COs Josiah Killingbeck and Ryan Andrews assisted the Lake County Sheriff’s Office with the first in the state ORV training academy to certify candidates to become ORV enforcement officers. The academy was a success and there was a lot of positive feedback from the candidates who completed the training.

CO Kevin Bunce was on patrol in Mecosta County when he encountered an individual fishing at Rogers Dam. The individual stated he had been having a successful day catching crappie, walleye, and smallmouth bass. When asked if he had any fish in his possession, the individual showed CO Bunce a stringer containing five smallmouth bass and one walleye. CO Bunce asked if he knew the season/possession dates for bass, to which the angler stated, “Isn’t it the same as trout opener?”  The possession season for bass was over two weeks away (which starts the Saturday before Memorial Day). The angler was encouraged to download the fishing digest for continued education on fishing dates and limits. The subject was cited for taking bass during the closed season.

While on patrol in Newaygo County, CO Tim Barboza received a complaint from RAP of three vehicles tearing up farm fields at the south end of the Muskegon State Game Area. CO Barboza patrolled to the area and located a Jeep and two trucks causing erosive conditions in the game area. CO Barboza conducted a traffic stop on the vehicles and contacted the drivers. Two of the three vehicles had no insurance, none had valid registration, and one had no windshield. CO Barboza cited all three drivers for the illegal operation in the farm fields and gave several warnings for the motor vehicle violations. CO Barboza had the drivers bring a trailer to remove the vehicles without insurance.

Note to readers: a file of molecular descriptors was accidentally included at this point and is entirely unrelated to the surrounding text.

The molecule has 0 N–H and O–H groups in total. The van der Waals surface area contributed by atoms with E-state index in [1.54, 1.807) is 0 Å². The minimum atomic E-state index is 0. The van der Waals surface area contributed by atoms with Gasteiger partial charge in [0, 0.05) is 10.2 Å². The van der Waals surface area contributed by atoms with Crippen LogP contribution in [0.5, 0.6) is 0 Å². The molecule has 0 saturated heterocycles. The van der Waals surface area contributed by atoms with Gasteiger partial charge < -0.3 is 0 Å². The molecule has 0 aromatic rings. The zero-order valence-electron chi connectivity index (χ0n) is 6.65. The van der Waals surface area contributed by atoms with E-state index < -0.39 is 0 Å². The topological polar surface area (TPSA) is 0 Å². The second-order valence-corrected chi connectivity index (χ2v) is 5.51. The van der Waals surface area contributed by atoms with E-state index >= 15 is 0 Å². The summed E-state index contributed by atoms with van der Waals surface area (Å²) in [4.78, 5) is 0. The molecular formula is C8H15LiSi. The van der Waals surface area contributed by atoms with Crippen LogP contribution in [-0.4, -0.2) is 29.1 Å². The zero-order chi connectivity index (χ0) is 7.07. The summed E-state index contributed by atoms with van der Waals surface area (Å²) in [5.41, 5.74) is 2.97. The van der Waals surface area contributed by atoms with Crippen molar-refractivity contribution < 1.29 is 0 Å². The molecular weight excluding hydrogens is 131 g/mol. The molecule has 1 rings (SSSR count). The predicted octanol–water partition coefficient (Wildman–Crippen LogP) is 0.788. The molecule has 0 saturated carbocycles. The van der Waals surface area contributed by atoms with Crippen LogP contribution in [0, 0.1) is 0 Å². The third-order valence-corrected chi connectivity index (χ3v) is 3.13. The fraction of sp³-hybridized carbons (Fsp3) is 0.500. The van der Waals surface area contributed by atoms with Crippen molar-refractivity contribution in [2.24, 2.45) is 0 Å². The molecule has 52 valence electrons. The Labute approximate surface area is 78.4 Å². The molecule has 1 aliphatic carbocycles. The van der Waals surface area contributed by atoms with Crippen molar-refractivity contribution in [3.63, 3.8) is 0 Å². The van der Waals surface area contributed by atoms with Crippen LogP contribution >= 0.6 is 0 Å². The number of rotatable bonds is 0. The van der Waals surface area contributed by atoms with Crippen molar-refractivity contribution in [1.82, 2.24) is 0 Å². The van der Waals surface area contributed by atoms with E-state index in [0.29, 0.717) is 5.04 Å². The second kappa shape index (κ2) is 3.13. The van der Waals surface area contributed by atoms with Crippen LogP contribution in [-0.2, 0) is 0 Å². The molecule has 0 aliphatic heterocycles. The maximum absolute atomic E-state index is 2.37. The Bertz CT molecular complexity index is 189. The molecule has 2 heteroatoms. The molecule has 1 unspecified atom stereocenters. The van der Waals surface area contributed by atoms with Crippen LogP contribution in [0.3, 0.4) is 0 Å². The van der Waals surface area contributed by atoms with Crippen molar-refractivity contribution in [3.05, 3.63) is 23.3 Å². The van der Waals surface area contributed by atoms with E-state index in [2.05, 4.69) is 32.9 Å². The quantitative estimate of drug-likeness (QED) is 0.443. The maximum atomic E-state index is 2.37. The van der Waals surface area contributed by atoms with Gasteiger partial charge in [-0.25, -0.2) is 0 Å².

While on patrol around midnight in Newaygo County, CO Tim Barboza observed a van parked in the exit lane of a parking lot and a subject walking back to the van who looked to be in distress. CO Barboza pulled in and contacted the subject walking and encountered a female who was crying. CO Barboza observed the van did not have a license plate. A male was in the driver’s seat with the van running and was yelling to CO Barboza. The male hopped out of the van and CO Barboza obtained his identification and asked what was going on. While speaking with the male, CO Barboza smelled intoxicants coming from the subject and observed blood shot and watery eyes. CO Barboza asked the male when he drank last, which he responded he had not been drinking. A Fremont Police Department officer arrived on scene and began standardized field sobriety testing (SFST) on the driver while CO Barboza ran the information and spoke with the female passenger. The male was arrested for operating while intoxicated (OWI) and lodged in the Newaygo County Jail by the Fremont Police Department.